Over the past year, there have been thousands of articles written about Justin Trudeau, his father, and his leadership campaign. Since it hasn’t been a big secret he was going to come out on top, we’ve also seen thousands of articles about what his win means.
So rather than rehash what has already been written, allow me to provide the cold hard numbers behind his victory.
NUMBER OF VOTES: 104,552
That’s more than voted in the most recent NDP (65,108) or Conservative (97,397) leadership races – indeed, it might very well be the most Canadians to ever vote directly for the leader in a federal leadership race. I say “federal”, because, despite what was claimed earlier today, the 2006 Alberta PC leadership race drew 144,289 votes.
Either way, I wouldn’t read too much into this. Both the BC and Alberta Liberals had high turnout leadership races in 2011, and it doesn’t appear to have translated to general public support. But at the very least, Justin Trudeau now has a lot of semi-engaged Liberals to draw from for donations and volunteers.
TRUDEAU’S FIRST BALLOT SUPPORT: 80.1%
It’s difficult to compare this total to delegated conventions – especially delegated conventions from the good old days. But, for fun, Trudeau’s first ballot support ranks behind Martin (94%), is comparable to Pearson (78%), and is decidedly ahead of St. Laurent (69%), Chretien (57%), Turner (46%), King (36%), the other Trudeau (32%), and Dion (18%). Trudeau performed slightly better than Stephen Harper, who received 69% of the votes and 56% of the points (after they were weighted by riding) in 2004.
WAS IT INEVITABLE?
Trudeau’s crushing triumph certainly makes it look inevitable in hindsight. Maybe it was, but we’ve seen “can’t miss” candidates miss before.
If you look at the Intrade stock for a Trudeau victory, it ranged from 75% to 91%, showing that at least some people were willing to bet against him. Back in December, I asked readers of this blog to offer their predictions on the race, and while every entry except one had Trudeau winning, he was only given an average score of 41% on the first ballot. Remember, these are people who follow politics closely.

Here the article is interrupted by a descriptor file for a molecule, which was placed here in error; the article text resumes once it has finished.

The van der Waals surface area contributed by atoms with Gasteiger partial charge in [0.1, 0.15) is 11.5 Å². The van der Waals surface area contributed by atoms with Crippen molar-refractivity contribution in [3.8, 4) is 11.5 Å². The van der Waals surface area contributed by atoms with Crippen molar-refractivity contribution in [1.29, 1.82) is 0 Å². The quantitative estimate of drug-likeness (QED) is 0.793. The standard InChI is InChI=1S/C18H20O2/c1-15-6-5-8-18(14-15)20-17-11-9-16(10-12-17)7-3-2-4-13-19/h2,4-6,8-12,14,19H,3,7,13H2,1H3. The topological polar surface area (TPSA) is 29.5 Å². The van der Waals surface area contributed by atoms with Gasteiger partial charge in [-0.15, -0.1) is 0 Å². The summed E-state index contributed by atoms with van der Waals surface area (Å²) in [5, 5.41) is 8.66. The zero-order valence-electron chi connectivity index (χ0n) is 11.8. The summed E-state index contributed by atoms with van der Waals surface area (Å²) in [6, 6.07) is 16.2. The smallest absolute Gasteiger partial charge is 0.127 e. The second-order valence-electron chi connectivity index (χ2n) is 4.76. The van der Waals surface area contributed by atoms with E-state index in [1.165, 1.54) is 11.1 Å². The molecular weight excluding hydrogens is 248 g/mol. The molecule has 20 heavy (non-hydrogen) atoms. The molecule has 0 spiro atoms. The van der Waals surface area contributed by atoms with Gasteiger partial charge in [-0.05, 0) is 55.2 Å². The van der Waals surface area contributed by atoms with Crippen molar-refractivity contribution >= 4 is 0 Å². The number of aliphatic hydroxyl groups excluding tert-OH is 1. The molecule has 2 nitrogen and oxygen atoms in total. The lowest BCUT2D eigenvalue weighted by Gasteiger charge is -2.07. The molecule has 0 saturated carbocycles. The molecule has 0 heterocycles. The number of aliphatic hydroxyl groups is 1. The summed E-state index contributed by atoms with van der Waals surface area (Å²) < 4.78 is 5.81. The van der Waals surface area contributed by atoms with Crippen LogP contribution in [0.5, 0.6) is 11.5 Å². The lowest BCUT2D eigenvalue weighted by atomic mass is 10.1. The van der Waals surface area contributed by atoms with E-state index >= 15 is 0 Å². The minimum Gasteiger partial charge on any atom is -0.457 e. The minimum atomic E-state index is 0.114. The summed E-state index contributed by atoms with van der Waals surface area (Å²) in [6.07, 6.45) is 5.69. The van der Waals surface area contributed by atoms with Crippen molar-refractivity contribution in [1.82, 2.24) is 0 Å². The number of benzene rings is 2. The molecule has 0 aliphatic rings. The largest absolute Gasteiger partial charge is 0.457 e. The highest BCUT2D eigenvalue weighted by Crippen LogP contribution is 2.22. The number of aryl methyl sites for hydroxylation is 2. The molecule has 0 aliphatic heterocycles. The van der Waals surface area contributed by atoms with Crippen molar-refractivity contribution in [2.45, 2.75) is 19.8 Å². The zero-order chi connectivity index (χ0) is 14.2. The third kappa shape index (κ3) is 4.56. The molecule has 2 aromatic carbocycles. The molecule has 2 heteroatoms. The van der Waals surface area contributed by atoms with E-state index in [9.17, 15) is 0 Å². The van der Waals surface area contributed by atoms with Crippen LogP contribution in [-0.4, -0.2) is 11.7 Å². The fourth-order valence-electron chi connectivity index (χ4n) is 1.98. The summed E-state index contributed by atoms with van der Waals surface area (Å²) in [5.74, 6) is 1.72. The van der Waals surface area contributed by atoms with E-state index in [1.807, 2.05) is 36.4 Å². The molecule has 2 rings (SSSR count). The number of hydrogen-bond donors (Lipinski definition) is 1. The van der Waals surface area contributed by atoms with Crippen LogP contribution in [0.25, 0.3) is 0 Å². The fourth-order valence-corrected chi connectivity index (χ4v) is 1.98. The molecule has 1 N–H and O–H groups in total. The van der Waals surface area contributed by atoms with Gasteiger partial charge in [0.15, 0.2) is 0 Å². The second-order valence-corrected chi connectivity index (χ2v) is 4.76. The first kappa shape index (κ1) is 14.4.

Even a few days ago, my poll of readers predicted an average first ballot figure of 65%, and only one-in-ten thought he’d crack 80%.
Of course, the support was always there, even if we didn’t all see it. But speaking as someone who was convinced to vote for Trudeau based on his performance during this race, I think the candidate and the campaign deserve a certain amount of credit for the magnitude of his victory.
ABOUT THOSE POWER RANKINGS
Here are my final Power Rankings, with each metric converted to a percentage:
|Total $||Donors||Endorsement||Media||Power Rank|
|Justin Trudeau||63%||68%||90%||77%||84%||91%||78% (+3)|
|Joyce Murray||13%||16%||8%||7%||2%||3%||9% (–)|
|Martha Hall Findlay||11%||9%||1%||7%||10%||4%||6% (-1)|
|Martin Cauchon||9%||2%||1%||4%||3%||1%||4% (–)|
|Karen McCrimmon||2%||2%||0%||3%||0%||0%||1.7% (–)|
|Deborah Coyne||2%||3%||0%||2%||1%||1%||1.5% (-1)|
Even though these power rankings weren’t intended to predict first ballot support, they came within 2 percentage points for every candidate:
|Martha Hall Findlay||6%||6%|
I’m sure some of that is luck, but this is definitely an exercise I plan to continue on future leadership races.